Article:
Should I refuse the breath or blood test – Virginia DUI law

What Are the Tennessee DUI Laws?

The DUI laws in Tennessee have many components including blood alcohol concentration limits for adults and minors, criminal sentences with jail time and fines, driver’s license revocations, and implied consent to alcohol testing for all drivers. Tennessee has mandatory jail time for first time DUI offenders. A first time DUI can give you up to 11 months and 29 days in jail and a $350-$1,500 fine. A second DUI has a minimum of 45 days in jail, a mandatory fine of $600-$3,500, license revocation for two years, and once you do get your license back, it’s restricted to going to work, school, court-ordered alcohol programs or interlock device monitoring. Your vehicle can be confiscated starting at your second DUI. A third DUI offense carries a minimum of 120 days in jail, $1,100-$10,000 in mandatory fines, and license revocation for 6-10 years with no possibility of getting a restricted license even for necessities like work. The judge can order restitution to any person you harmed, for any DUI. Additionally, getting a driver’s license after a DUI involves many fees, including a $100 reinstatement fee, $50 for a SR-22 insurance form, plus the usual licensing and vehicle registration fees. Getting a DUI with a child under 18 in the car also results in enhanced penalties. Even for a first time DUI where the child wasn’t injured, the minimum jail time is 30 days and minimum fine is $1,000. With two DUI convictions in a five-year period, the IID is required for six months after getting your license back. If you’re facing a DUI charge in Tennessee, you should seek the advice of a qualified DUI attorney.

Keywords: [“DUI”,”driver”,”license”]
Source: http://statelaws.findlaw.com/tennessee-law/what-are-the-tennessee-dui-laws.html

Oklahoma Supreme Court rules new drunken driving law is unconstitutional

OKLAHOMA CITY -The Oklahoma Supreme Court has ruled that new drunken-driving law is unconstitutional. The Impaired Driving Elimination Act was supposed to go into effect in November. A lawsuit challenging its constitutionality was filed and the Oklahoma Supreme Court blocked the law from going into effect until the justices could review it. The law would have created a new program for first-time DUI offenders and abolished the appeals process for people trying to keep their licenses after being arrested for DUI. It was approved by the Legislature earlier this year and was supported by Mothers Against Drunk Driving. The subject of this bill is one, and only one subject, DUI reform in Oklahoma. For those who do not complete the diversion program, the exact same consequences for the DUI case apply for convictions of Driving with no insurance, driving while license is suspended or running a stop sign arm on school bus. It creates a diversion program tailored for dui cases similar to drug courts, revocation of drivers license to track with criminal case just like Driving under suspension and no insurance cases. It copies the court rules for test from both an recent US supreme court case and our own OSBI evidence standard which had been upheld time and time again. At the end of the day the legislature created a diversion program to get DUI offenders help and turn their life around, instead of being incarcerated, paying enormous attorney fees, high court cost or turning them loose on the streets. On Tuesday, the Oklahoma Supreme Court ruled that the Impaired Driving Elimination Act is unconstitutional.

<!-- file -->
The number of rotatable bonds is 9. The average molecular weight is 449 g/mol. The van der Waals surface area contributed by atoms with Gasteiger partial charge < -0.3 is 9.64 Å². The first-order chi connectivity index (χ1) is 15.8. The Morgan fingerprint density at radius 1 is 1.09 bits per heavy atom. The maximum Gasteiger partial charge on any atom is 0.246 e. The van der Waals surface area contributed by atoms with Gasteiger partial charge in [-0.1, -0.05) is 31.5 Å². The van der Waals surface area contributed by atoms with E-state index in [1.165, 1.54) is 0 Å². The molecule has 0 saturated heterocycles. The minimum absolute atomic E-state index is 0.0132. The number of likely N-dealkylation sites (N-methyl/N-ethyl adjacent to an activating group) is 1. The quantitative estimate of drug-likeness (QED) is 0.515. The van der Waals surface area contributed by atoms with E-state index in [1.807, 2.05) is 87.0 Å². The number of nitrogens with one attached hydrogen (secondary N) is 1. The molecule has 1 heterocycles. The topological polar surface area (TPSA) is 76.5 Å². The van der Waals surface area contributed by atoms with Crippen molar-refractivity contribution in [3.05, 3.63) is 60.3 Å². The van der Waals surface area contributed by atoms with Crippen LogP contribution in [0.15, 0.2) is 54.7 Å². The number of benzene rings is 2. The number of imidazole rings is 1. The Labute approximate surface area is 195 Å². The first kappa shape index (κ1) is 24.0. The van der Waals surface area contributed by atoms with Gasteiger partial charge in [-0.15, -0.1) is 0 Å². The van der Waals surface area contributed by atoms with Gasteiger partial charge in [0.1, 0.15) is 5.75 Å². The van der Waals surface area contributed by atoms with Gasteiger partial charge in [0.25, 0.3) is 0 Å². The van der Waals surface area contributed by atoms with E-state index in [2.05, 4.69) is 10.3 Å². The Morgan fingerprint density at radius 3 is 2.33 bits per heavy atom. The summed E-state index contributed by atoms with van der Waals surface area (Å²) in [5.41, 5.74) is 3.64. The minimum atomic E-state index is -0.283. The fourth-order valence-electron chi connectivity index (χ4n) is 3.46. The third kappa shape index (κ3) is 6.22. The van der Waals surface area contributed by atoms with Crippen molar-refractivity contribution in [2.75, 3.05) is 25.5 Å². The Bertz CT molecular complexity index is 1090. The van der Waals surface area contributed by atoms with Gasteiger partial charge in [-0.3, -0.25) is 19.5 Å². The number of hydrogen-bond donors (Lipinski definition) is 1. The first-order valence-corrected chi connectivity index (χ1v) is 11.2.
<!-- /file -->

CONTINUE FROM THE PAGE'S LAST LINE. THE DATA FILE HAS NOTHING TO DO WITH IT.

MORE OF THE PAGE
Keywords: [“Driving”,”DUI”,”Court”]
Source: http://kfor.com/2017/12/19/oklahoma-supreme-court-rules-new-drunken-driving-law-is-unconstitutional/

Mount Pleasant SC DUI Information

The following are some of the questions we most frequently get asked in relation to South Carolina DUIs and their effect on our clients’ driver’s licenses. A: If you refused to give a breath sample or blew a.15 or greater, then the Officer probably took your license and your privilege to drive in South Carolina is suspended. REMINDER, you are dealing with the DMV. So there really is no answer on when you can get your temporary alcohol license after you have filed for an administrative hearing. If you blew below a.15 then your license will not be suspended and you do not need to request an administrative hearing. The thing to remember is that the Temporary Alcohol license will last up until the hearing, so no matter when the hearing is scheduled, if you have the Temporary Alcohol license you will still be able to drive. A: You will be sent a notice that you can obtain your temporary Alcohol license. One, the suspension maybe lifted in which case your regular driver’s license will be restored. It is still possible for your license to get suspended for six months if you are convicted of DUI or DUAC. Or the second possibility is that the suspension will be upheld. A: If your license suspension is upheld then you will be required to turn in your temporary alcohol license and serve your suspension whether it be for one month for a BAC of.15 or greater or for 6 months for a refusal. The DMV will send you a notice in the mail informing you of what driving privileges you may be entitled to and how to go about getting that license.

Keywords: [“license”,”hearing”,”Administrative”]
Source: https://www.mountpleasantscdui.com/